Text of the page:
Ed Perkins on Travel
"What can be done with an online travel site that advertises a free room if you find a cheaper price for that room at another site," asked a reader, "then, when you find that cheaper price, says you're reading the other site wrong?"
I've received several emails like that one, and my quick answer is, "Nothing can be done." Sites that advertise such a guarantee incorporate fine print that effectively guarantees they'll never have to honor their guarantee.
In a typical "lowest rate" hotel promotion, the site guarantees it will have the same low room rates available through participating hotel chains' websites and toll-free numbers, which will be the lowest rates publicly available to consumers on the Internet. If you find a rate lower than the best available rate offered by the site that is bookable on an unrelated website for the same hotel, same room type, same number of guests, same currency, and same dates, and advise the site within 24 hours after booking your room, the site says it will cover the first night of your stay free, refund twice the difference or some such.
Where's the wiggle room in that promise? Mainly in the condition that the competitive rate be "publicly available to consumers on the Internet." In further explanation, the fine print excludes:
- Special rates available only to members of membership organizations or limited demographic groups. Translation: The guarantee does not apply if the lower rate you find is for seniors or members of AAA, AARP, or a similar organization.
- Group rates, corporate rates, wholesale rates, or affinity/association rates. Translation: Negotiated discount rates on sites such as Expedia do not qualify for the guarantee.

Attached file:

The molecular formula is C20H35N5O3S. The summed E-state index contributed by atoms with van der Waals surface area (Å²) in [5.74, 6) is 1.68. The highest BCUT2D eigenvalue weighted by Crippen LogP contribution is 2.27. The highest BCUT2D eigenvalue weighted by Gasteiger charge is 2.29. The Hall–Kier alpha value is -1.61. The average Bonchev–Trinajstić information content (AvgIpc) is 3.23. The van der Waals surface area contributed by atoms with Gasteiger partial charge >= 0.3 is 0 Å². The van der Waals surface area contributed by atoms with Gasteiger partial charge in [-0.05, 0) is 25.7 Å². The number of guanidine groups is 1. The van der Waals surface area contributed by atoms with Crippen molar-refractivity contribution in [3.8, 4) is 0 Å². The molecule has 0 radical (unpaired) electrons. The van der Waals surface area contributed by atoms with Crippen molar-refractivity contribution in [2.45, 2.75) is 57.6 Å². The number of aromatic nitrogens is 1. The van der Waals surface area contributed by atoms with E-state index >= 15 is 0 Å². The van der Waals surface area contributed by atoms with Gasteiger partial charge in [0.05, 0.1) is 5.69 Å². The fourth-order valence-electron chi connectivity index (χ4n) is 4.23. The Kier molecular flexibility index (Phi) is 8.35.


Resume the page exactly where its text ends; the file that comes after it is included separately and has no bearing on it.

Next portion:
- Rates where you don't know the name of the hotel until you make a nonrefundable booking. Translation: The guarantee does not apply to Hotwire or Priceline prices.
Clearly, your chances are pretty slim of finding a lower room rate that gets through all of those exclusions. And that's the whole idea.
Such guarantees aren't confined to hotel rates; you come across them on airfares and other travel services as well. And the exclusions are pretty much the same: the only prices that qualify for the guarantee are official "list" prices— which means, these days, pretty much the highest prices you're likely to find around the Web, not the lowest. Whenever you see such a guarantee, figure it's a pure promotion. Such guarantees don't promise that you won't find any lower prices, no matter where you look; they just promise that you won't find any qualifying lower prices, and they decide what qualifies.
I don't mean to come off as totally cynical, but you have to figure that the folks who put up those "lowest prices or a free whatever" guarantees are rigging the fine print so that they seldom, if ever, have to pay off on the guarantee. And that practice is not confined to travel: Retail stores that guarantee the lowest price on an appliance, for example, insist that prices be on the same model. Since Costco and other warehouse clubs and discounters almost always sell products with their own unique model number, their prices don't qualify for the guarantee.
Overall, you can't take those guarantees as assurance that you won't find a better deal somewhere else. By all means check the site, but check others, too. And forget about trying to cash in when you do find a better deal. Your chances are about as good as winning the lottery.